Emeril’s Pecan Pralines

Pecan Pralines

Centuries ago French settlers brought this nut-and-sugar candy to Louisiana, where sugar cane and pecans were plentiful. In the 19th century, chefs in New Orleans added cream to thicken it to the consistency of fudge. For an authentic recipe, we turned to New Orleans’ legendary Chef Lagasse.


  • 1/4 cup (1/2 stick) unsalted butter, plus more for greasing sheets
  • 1 cup firmly packed light brown sugar
  • 3/4 cup granulated sugar
  • Pinch of salt
  • 1/2 cup heavy cream
  • 2 Tbsp light corn syrup
  • 3/4 cup pecan halves, toasted
  • 1 tsp vanilla extract


Line a baking sheet with aluminum foil and grease with butter. Set a small serving spoon nearby — you will need this in easy reach when you are ready to portion out pralines.

Add the 1/4 cup butter, both sugars, salt, cream, and corn syrup to a 2-quart heavy-bottomed saucepan with a candy thermometer attached to it and bring to a boil over high heat, whisking until the sugars dissolve. Continue to cook, without stirring, until it reaches 246 degrees with a candy thermometer, about 3 minutes; stirring can cause the sugar to crystallize.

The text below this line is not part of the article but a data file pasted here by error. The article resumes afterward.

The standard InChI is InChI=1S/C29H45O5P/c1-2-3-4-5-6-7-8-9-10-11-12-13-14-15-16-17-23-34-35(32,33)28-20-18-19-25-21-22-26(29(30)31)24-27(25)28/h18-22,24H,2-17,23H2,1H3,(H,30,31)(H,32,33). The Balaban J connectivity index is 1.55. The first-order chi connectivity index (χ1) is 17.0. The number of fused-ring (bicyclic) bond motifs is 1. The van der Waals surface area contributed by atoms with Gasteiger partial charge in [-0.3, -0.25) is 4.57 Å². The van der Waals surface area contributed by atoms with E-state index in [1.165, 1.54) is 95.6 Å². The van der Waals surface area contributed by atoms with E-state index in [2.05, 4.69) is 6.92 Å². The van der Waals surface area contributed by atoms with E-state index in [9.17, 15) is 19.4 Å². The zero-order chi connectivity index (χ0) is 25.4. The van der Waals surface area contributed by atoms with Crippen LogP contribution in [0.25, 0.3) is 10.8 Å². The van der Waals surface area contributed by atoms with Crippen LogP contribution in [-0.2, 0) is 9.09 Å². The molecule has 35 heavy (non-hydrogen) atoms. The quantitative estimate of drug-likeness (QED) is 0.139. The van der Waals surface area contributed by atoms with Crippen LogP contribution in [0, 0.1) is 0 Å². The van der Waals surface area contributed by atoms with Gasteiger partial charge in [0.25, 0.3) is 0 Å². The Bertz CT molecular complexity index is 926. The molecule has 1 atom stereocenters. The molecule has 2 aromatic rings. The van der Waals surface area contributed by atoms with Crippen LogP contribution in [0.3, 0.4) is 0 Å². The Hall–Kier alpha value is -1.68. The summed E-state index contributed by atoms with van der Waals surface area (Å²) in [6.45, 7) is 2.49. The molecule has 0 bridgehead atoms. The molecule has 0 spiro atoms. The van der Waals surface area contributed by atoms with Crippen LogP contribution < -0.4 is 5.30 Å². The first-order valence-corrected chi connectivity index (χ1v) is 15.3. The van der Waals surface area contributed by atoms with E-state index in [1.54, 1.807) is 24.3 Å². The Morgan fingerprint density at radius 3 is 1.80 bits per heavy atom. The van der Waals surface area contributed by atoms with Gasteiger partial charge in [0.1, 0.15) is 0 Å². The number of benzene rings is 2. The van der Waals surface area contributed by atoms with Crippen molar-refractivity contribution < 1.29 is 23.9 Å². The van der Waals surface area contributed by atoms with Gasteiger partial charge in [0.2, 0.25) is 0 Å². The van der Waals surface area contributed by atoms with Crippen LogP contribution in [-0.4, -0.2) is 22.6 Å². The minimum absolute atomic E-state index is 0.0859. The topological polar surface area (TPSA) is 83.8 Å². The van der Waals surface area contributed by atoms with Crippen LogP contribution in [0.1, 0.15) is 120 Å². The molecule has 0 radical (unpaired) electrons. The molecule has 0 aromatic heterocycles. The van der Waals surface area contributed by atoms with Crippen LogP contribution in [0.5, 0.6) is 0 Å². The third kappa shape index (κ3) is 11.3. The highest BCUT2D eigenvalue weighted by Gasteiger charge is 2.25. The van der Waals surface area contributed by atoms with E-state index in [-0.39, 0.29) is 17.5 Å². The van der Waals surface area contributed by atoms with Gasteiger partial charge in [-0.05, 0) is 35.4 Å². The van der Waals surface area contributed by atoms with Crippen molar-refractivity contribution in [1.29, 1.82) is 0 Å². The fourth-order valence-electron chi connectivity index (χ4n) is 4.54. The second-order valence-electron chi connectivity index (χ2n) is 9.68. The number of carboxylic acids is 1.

Remove the pan from the heat and allow it to cool, undisturbed, for 4 minutes. Add the pecans and vanilla, and, using a wooden spoon, beat the mixture vigorously until thickened and the nuts are suspended, about 2 minutes. Working as quickly as you can, portion the pralines with the spoon onto the prepared pan. Let cool completely before serving. Store pralines individually wrapped in waxed paper in an airtight container. These are best served the day they are made but will keep for up to 2 days. After that, their smooth shiny surface will become more granular, although the taste is just as delicious. Crumbled “old” pralines make a great topping for ice cream!

from Essential Emeril, p. 285


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